President Barack Obama on Saturday signed into law legislation that would temporarily extend three controversial provisions of the Patriot Act that had been set to expire.
The House took final congressional action on the measure on Thursday, voting 315-97 to keep in place the Patriot Act’s “lone wolf,” business records and “roving wiretap” powers until Feb. 28, 2011. The Senate had passed the bill by voice vote Wednesday night.
Here is a summary of the provisions that were due to expire:
- Lone wolf: Allows the government to track a target without any discernible affiliation to a foreign power, such as an international terrorist group. The provision applies only to non-U.S. persons. The government has never used it.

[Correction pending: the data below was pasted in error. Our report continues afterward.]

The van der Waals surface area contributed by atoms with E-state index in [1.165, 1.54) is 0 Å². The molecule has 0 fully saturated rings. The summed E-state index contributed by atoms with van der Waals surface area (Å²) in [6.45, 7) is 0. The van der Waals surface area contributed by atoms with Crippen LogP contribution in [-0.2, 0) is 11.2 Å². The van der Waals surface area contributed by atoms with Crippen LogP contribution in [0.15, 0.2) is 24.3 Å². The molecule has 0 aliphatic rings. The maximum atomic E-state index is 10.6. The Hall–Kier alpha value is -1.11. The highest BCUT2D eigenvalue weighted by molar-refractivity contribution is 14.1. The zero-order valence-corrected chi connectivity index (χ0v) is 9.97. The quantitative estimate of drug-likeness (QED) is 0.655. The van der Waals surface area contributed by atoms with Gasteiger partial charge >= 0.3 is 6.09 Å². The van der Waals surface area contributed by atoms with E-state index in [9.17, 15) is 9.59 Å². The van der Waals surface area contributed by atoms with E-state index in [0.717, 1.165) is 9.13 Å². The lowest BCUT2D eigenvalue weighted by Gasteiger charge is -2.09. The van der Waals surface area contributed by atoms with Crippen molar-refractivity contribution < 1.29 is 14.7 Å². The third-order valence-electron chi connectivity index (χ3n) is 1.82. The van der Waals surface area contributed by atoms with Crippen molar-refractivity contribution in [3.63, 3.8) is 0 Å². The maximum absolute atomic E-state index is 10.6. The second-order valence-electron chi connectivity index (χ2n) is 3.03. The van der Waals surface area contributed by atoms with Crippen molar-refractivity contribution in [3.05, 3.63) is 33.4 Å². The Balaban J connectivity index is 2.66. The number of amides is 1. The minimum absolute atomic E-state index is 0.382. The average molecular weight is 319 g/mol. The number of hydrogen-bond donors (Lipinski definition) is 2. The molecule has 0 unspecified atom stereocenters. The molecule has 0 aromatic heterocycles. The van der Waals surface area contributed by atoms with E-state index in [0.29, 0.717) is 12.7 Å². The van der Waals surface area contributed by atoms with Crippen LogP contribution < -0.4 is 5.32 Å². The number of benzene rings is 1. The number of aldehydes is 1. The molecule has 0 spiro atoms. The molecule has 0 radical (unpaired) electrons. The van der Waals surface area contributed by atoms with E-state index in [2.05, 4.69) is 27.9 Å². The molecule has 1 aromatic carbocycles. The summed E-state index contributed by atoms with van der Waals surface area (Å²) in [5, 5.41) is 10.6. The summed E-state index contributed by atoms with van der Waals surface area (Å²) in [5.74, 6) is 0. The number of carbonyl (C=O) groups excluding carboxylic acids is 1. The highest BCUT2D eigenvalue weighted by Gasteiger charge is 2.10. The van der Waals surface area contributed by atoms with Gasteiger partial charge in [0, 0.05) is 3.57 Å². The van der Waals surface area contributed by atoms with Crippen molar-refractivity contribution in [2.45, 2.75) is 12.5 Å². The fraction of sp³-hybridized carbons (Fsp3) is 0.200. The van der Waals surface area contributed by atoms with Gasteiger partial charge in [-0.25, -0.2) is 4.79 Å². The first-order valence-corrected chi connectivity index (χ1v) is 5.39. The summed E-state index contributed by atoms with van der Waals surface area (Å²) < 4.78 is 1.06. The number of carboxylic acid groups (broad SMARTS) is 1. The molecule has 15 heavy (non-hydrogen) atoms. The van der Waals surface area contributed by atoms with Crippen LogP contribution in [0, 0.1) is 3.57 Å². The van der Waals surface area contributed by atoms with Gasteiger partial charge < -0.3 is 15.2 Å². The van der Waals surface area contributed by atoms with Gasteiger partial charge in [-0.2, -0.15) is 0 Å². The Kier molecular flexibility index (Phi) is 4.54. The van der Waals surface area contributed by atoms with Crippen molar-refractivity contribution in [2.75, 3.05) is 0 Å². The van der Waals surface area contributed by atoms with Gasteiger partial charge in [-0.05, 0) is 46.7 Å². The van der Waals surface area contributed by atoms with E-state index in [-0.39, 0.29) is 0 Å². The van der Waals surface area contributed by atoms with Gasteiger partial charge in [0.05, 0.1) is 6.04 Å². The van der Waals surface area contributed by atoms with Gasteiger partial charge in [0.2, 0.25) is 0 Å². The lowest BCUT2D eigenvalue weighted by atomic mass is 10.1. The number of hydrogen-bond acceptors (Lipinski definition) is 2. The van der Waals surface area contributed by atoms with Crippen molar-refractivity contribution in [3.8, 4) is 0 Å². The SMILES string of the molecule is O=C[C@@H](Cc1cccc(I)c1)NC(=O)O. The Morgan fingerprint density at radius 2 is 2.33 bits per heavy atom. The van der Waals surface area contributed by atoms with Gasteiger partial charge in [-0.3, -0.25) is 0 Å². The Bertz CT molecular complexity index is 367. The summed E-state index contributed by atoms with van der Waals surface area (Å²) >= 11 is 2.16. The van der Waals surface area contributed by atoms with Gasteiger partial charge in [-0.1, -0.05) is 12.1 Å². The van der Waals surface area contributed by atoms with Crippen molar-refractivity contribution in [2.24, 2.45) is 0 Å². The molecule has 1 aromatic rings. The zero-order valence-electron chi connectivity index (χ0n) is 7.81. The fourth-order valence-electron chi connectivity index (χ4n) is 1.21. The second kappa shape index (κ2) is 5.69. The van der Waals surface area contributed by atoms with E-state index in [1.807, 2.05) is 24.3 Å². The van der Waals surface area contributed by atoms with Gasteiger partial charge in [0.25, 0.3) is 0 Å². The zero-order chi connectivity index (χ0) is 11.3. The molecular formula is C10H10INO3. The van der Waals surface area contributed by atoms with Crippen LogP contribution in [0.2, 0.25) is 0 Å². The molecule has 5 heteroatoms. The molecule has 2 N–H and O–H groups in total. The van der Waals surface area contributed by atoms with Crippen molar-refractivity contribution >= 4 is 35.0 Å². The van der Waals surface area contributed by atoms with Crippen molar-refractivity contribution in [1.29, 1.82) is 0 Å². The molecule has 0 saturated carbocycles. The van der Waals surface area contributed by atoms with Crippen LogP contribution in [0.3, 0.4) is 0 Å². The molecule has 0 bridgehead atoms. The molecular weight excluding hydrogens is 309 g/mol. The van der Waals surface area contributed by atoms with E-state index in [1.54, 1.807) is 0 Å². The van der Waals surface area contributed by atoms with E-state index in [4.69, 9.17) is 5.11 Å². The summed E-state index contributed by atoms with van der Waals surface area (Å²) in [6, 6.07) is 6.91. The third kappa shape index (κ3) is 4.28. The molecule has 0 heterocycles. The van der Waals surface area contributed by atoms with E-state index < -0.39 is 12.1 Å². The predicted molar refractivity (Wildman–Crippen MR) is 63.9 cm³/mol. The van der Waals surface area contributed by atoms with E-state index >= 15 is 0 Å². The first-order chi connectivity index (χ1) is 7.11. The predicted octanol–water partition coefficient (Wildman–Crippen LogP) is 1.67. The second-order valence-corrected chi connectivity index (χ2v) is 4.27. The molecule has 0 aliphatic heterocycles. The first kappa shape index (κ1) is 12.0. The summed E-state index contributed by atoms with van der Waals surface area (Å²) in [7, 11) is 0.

- Business records: Allows investigators to compel third parties, including financial services and travel and telephone companies, to provide access to a suspect’s records without the suspect’s knowledge.
- Roving wiretaps: Allows the government to monitor phone lines or Internet accounts that a terrorism suspect may be using, regardless of whether others who are not suspects also regularly use them. The government must provide the Foreign Intelligence Surveillance Act court with specific information suggesting a suspect is purposely switching means of communication to evade detection.